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I'm designing a circuit which has to display 8 numbers. I pretend to do it with 7-segments displays. I dont have enough pins in my MCU to control every single display independently, thus, I will use a demultiplexer.

The thing is, using a demux, only 1 display can be "on" per instant of time (i.e. if I want to show numbers from 1 to 8. In one instant of time I will send the data to show the "1" to the first display, and in the next instant of time I will send the data to the show the "2" in the second display, and so on). Obviously this change is going to be so fast that It will seems that every display is on all the time, but my question is, the luminosity will be 1/8 of the total? (As each display is "on" only 1 instant of time and there are 8). I think about it as a PWM with a duty cycle of 1/8 (12.5%). I would like to have all the displays with the max luminosity.

Any help is appreciated.

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  • \$\begingroup\$ what is your question? \$\endgroup\$
    – jsotola
    Commented Apr 24, 2022 at 6:06
  • \$\begingroup\$ Is the luminosity will be 1/8? The quesiton is written in the second paragraph \$\endgroup\$ Commented Apr 24, 2022 at 6:09
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    \$\begingroup\$ sorry, from what you wrote, it appears that you already know that \$\endgroup\$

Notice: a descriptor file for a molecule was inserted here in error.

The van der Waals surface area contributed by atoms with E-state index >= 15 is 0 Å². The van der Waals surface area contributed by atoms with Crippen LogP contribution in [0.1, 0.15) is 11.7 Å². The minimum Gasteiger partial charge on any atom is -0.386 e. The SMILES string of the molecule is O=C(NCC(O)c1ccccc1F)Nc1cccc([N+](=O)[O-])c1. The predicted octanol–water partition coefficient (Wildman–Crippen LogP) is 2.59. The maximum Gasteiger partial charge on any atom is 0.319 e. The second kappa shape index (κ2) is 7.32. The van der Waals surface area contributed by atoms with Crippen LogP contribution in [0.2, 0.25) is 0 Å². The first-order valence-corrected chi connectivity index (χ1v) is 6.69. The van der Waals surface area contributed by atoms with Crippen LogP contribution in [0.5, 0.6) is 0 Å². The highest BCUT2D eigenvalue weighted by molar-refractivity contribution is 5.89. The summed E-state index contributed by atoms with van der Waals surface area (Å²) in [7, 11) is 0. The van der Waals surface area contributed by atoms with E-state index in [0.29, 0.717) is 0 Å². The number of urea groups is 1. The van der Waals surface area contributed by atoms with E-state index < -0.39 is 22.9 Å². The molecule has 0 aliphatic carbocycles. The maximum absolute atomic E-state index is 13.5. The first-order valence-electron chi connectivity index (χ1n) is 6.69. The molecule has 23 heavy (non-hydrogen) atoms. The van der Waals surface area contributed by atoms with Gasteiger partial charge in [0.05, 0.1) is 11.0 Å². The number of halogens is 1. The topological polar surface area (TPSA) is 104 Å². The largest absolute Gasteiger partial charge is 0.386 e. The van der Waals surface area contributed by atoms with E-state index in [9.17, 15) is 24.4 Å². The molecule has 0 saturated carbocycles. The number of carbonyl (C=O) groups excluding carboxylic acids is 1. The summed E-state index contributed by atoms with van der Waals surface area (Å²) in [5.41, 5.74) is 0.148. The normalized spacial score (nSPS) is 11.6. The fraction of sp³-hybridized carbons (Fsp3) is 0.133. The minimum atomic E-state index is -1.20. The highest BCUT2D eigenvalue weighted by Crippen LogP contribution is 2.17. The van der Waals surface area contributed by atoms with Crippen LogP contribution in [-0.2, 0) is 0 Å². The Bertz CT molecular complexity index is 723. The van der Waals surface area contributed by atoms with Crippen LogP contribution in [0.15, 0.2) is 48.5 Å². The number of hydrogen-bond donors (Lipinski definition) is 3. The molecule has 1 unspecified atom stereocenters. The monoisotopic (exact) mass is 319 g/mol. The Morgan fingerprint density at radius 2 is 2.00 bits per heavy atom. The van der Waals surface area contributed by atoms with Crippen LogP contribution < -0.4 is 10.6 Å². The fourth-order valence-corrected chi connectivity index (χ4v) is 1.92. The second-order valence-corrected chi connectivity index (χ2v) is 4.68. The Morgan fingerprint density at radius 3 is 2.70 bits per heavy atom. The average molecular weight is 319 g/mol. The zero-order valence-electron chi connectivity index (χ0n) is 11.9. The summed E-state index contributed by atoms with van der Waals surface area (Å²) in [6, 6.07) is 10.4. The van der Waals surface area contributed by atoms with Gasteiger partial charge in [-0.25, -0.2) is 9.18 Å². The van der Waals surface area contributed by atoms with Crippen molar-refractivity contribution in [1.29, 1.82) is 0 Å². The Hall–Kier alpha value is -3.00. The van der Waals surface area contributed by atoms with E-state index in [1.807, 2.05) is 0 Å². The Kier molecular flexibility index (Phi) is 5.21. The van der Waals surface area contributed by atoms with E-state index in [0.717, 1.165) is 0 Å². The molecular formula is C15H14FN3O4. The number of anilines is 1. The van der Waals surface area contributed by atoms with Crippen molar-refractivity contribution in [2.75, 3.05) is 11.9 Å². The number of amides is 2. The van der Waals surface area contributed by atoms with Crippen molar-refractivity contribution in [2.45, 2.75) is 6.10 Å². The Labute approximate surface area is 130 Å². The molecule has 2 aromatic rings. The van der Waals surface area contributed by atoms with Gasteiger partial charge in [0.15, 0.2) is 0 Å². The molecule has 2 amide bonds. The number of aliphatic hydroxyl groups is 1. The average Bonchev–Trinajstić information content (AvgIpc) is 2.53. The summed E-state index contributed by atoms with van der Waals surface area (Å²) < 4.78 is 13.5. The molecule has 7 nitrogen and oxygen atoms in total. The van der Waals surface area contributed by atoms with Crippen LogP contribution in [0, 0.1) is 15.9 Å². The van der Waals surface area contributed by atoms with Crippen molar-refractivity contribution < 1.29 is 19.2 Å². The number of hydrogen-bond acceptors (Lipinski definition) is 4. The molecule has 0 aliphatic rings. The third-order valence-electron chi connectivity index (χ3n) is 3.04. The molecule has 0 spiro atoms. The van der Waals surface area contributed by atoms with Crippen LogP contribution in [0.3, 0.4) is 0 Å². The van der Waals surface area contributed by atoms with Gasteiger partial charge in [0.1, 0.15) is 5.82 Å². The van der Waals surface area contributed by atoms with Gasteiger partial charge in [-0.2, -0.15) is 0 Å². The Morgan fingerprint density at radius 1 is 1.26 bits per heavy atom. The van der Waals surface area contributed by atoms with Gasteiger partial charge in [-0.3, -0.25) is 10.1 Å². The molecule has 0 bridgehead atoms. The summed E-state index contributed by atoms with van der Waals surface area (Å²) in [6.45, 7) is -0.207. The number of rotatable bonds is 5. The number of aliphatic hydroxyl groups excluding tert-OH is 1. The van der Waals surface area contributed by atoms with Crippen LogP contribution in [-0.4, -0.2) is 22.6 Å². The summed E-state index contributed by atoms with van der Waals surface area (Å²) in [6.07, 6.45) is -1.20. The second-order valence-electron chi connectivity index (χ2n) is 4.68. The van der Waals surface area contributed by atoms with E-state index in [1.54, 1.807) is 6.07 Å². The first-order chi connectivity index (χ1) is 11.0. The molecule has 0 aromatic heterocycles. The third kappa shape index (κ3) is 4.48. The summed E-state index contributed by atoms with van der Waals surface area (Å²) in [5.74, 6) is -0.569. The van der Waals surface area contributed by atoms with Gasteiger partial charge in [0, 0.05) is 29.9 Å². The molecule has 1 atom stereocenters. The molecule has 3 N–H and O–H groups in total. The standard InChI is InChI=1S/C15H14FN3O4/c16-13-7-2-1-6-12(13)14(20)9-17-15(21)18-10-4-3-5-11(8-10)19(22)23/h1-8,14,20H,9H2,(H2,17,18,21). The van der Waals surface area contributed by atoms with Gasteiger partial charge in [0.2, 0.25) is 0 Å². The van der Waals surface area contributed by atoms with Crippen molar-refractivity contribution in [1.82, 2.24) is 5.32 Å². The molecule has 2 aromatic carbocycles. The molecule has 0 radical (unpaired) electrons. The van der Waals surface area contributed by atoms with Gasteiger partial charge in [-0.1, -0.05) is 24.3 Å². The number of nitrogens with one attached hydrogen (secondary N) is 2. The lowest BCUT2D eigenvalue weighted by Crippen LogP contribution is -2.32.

– jsotola
    Commented Apr 24, 2022 at 6:20
  • \$\begingroup\$ aren't there demultiplexers with latching features? I managed to find one here electronics.stackexchange.com/questions/550756/… \$\endgroup\$ Commented Apr 24, 2022 at 6:37

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As you have surmised, the multiplexing affects the display brightness. The common solution is to use a higher peak current, but there is a limit to how much you can do this - refer to the datasheet of your led displays to determine the peak current the display will tolerate.

if you decide to use a higher peak current, then ensure your drive circuitry can provide this. If using the GPIO of a microcontroller to drive the displays directly, then it is possible you can exceed the available current. In which case you need extra driver circuitry.

Note that there are chips that do all the work for you like the ICM/MAX7219 and others.

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  • \$\begingroup\$ Thanks, I just wanted to be sure how it works before starting the desing. The recommendation about MAX7219 helped a lot to reduce MCU pins used! \$\endgroup\$ Commented Apr 24, 2022 at 7:05

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